It’s human nature, says Roxas of ‘jueteng’
Why hasn’t the illegal numbers game “jueteng” been stopped even under this “daang matuwid” (straight path) presidency?
Asked the question on Saturday, Interior and Local Government Secretary Mar Roxas told the Inquirer: “Maybe it’s human nature. You have to ask the anthropologists and sociologists that. My job is to stop it.”
The Inquirer did just that and asked a sociologist and a political analyst why they thought jueteng persisted.
Political analyst Ramon Casiple and sociologist Louise Abigail Payuyo both said that it took political will—from President Aquino down to the local government officials—to eradicate what they called a systemic and cultural problem.
Roxas on Friday appeared with jueteng whistle-blower Pangasinan town Mayor Rodrigo “Ric” Orduña in a press briefing in Camp Crame. The mayor accused Pangasinan Gov. Amado Espino Jr. of being the jueteng lord in the province and in this capacity accepting P900 million in payoffs from jueteng operators.
Orduña submitted a sworn affidavit detailing what he knew of Espino’s role in jueteng operations in the province.
Check out localities
Asked if the Department of Interior and Local Government (DILG) was monitoring any other local governments or police officials for possible involvement in jueteng, Roxas said that his office had not placed any individuals under surveillance but was checking out localities and areas for illegal gambling activities.
“If they exist, then we take the appropriate action. The responsible (authorities) such as the local government units and the PNP are immediately placed on the carpet,” Roxas said by phone.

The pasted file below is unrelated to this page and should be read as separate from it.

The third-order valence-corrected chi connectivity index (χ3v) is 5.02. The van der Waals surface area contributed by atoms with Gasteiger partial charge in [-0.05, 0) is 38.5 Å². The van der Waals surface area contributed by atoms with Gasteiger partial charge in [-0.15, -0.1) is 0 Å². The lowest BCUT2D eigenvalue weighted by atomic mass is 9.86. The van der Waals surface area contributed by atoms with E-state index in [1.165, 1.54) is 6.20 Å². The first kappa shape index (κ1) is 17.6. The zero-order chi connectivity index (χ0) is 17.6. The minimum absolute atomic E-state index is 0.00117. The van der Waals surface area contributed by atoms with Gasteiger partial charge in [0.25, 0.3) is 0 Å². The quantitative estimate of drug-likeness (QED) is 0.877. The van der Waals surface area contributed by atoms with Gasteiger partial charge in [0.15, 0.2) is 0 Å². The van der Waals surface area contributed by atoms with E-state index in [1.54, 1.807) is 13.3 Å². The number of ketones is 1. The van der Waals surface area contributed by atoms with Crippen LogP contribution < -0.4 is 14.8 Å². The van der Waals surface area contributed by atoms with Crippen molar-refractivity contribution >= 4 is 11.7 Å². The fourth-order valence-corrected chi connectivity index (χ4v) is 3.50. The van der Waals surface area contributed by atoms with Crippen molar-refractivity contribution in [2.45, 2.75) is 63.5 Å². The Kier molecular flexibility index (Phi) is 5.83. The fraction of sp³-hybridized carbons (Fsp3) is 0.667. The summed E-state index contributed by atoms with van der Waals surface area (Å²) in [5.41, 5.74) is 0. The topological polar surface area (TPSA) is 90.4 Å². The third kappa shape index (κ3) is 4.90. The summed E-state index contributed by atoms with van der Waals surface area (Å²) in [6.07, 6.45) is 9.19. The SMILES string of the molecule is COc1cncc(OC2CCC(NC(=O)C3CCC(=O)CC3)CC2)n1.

He said that much like the “mystery shoppers” that he employed when he was trade secretary to keep track of prices in local markets, he had deployed “mystery bettors” to monitor the prevalence of jueteng in local governments.
“If it’s easy to place bets in various parts of the locality, then it is an indicator that (jueteng) exists,” Roxas said.
He added that he had been receiving “sporadic” reports that jueteng continued in various parts of the country.
Sociologist Payuyo told the Inquirer that solving the problem of jueteng “is the ultimate test of political will for any president.”
Dipped their fingers
She added, “Past presidents have paid lip service to any advocacy to eradicate jueteng. Others had dipped their fingers into it. You have to see jueteng as a systemic problem that is deeply ingrained in local culture.”
Mr. Aquino may be pursuing his anticorruption policy of “daang matuwid” but, Payuyo said, “he’s not Superman.”
She said: “He will rally the people towards the eradication of jueteng. He lays down the policy and sets the vision but he cannot do it alone. We should take cognizance of the role of civil society, which for academic purposes, includes the Church.
“It is misleading to think that the President and his men have the ultimate responsibility to put an end to any problem. It has to be a total approach.”
From a sociological perspective, Payuyo said, jueteng was an institutionalized practice that would be difficult to eradicate as it was deeply “embedded in society.”
Filipinos’ “penchant for gambling” stems from the belief that they have a chance to get rich and improve their lives through jueteng, she said.
This is reinforced by others, like jueteng lords, she added.
Casiple, executive director of the Institute for Political and Electoral Reform (IPER), said in a separate interview that the late DILG head, Jesse Robredo, was successful in his antijueteng campaign when he was mayor of Naga City because he had political will, and the city’s police chief enforced the law against illegal gambling.
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